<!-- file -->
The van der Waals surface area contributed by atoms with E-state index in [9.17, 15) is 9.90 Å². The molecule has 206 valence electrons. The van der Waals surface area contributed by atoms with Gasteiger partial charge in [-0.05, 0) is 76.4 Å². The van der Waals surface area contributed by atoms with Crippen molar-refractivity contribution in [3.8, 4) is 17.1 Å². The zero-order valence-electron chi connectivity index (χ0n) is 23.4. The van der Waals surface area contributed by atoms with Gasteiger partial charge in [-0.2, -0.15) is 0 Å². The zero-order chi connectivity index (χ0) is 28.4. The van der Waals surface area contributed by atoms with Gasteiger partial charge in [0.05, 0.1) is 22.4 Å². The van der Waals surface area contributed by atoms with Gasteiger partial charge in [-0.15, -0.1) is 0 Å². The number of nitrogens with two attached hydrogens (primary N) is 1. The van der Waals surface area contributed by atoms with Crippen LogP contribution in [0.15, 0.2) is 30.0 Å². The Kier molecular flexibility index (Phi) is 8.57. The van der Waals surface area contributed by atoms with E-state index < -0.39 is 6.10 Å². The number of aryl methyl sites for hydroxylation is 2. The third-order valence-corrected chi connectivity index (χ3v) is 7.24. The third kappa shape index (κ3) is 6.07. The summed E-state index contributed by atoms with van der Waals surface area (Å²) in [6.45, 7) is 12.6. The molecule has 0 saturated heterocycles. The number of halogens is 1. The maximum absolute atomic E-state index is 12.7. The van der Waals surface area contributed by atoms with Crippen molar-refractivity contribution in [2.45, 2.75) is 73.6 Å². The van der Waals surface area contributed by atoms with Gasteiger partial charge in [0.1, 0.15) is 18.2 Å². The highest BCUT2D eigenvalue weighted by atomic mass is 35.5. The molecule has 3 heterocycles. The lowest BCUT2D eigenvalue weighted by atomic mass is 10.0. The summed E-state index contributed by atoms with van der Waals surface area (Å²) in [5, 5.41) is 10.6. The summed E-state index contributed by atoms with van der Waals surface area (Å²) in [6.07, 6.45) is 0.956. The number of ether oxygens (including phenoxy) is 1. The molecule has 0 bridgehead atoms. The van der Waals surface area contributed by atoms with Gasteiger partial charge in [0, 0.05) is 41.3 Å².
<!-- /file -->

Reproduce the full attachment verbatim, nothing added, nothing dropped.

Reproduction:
The van der Waals surface area contributed by atoms with E-state index in [9.17, 15) is 9.90 Å². The molecule has 206 valence electrons. The van der Waals surface area contributed by atoms with Gasteiger partial charge in [-0.05, 0) is 76.4 Å². The van der Waals surface area contributed by atoms with Crippen molar-refractivity contribution in [3.8, 4) is 17.1 Å². The zero-order valence-electron chi connectivity index (χ0n) is 23.4. The van der Waals surface area contributed by atoms with Gasteiger partial charge in [-0.2, -0.15) is 0 Å². The zero-order chi connectivity index (χ0) is 28.4. The van der Waals surface area contributed by atoms with Gasteiger partial charge in [0.05, 0.1) is 22.4 Å². The van der Waals surface area contributed by atoms with Gasteiger partial charge in [-0.15, -0.1) is 0 Å². The number of nitrogens with two attached hydrogens (primary N) is 1. The van der Waals surface area contributed by atoms with Crippen LogP contribution in [0.15, 0.2) is 30.0 Å². The Kier molecular flexibility index (Phi) is 8.57. The van der Waals surface area contributed by atoms with E-state index < -0.39 is 6.10 Å². The number of aryl methyl sites for hydroxylation is 2. The third-order valence-corrected chi connectivity index (χ3v) is 7.24. The third kappa shape index (κ3) is 6.07. The summed E-state index contributed by atoms with van der Waals surface area (Å²) in [6.45, 7) is 12.6. The molecule has 0 saturated heterocycles. The number of halogens is 1. The maximum absolute atomic E-state index is 12.7. The van der Waals surface area contributed by atoms with Crippen molar-refractivity contribution in [2.45, 2.75) is 73.6 Å². The van der Waals surface area contributed by atoms with Gasteiger partial charge in [0.1, 0.15) is 18.2 Å². The highest BCUT2D eigenvalue weighted by atomic mass is 35.5. The molecule has 3 heterocycles. The lowest BCUT2D eigenvalue weighted by atomic mass is 10.0. The summed E-state index contributed by atoms with van der Waals surface area (Å²) in [5, 5.41) is 10.6. The summed E-state index contributed by atoms with van der Waals surface area (Å²) in [6.07, 6.45) is 0.956. The number of ether oxygens (including phenoxy) is 1. The molecule has 0 bridgehead atoms. The van der Waals surface area contributed by atoms with Gasteiger partial charge in [0, 0.05) is 41.3 Å².